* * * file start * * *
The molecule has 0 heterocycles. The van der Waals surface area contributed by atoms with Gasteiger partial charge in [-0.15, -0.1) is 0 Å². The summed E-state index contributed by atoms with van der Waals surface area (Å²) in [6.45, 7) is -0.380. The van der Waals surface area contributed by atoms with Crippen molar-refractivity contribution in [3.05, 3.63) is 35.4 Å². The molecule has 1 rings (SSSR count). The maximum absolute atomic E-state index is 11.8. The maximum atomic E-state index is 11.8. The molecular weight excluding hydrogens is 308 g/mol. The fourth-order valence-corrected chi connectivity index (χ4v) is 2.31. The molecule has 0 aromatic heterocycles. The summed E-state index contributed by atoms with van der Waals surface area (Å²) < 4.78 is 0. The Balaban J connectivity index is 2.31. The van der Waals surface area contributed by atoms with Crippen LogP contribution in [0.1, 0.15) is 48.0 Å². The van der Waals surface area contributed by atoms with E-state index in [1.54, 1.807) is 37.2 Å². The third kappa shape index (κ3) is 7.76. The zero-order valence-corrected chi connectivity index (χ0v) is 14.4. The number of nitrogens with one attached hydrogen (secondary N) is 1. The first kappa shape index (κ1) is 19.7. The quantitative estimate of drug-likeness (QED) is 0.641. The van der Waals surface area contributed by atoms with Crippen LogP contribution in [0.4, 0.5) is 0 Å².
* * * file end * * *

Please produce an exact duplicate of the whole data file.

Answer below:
The molecule has 0 heterocycles. The van der Waals surface area contributed by atoms with Gasteiger partial charge in [-0.15, -0.1) is 0 Å². The summed E-state index contributed by atoms with van der Waals surface area (Å²) in [6.45, 7) is -0.380. The van der Waals surface area contributed by atoms with Crippen molar-refractivity contribution in [3.05, 3.63) is 35.4 Å². The molecule has 1 rings (SSSR count). The maximum absolute atomic E-state index is 11.8. The maximum atomic E-state index is 11.8. The molecular weight excluding hydrogens is 308 g/mol. The fourth-order valence-corrected chi connectivity index (χ4v) is 2.31. The molecule has 0 aromatic heterocycles. The summed E-state index contributed by atoms with van der Waals surface area (Å²) < 4.78 is 0. The Balaban J connectivity index is 2.31. The van der Waals surface area contributed by atoms with Crippen LogP contribution in [0.1, 0.15) is 48.0 Å². The van der Waals surface area contributed by atoms with E-state index in [1.54, 1.807) is 37.2 Å². The third kappa shape index (κ3) is 7.76. The zero-order valence-corrected chi connectivity index (χ0v) is 14.4. The number of nitrogens with one attached hydrogen (secondary N) is 1. The first kappa shape index (κ1) is 19.7. The quantitative estimate of drug-likeness (QED) is 0.641. The van der Waals surface area contributed by atoms with Crippen LogP contribution in [0.4, 0.5) is 0 Å².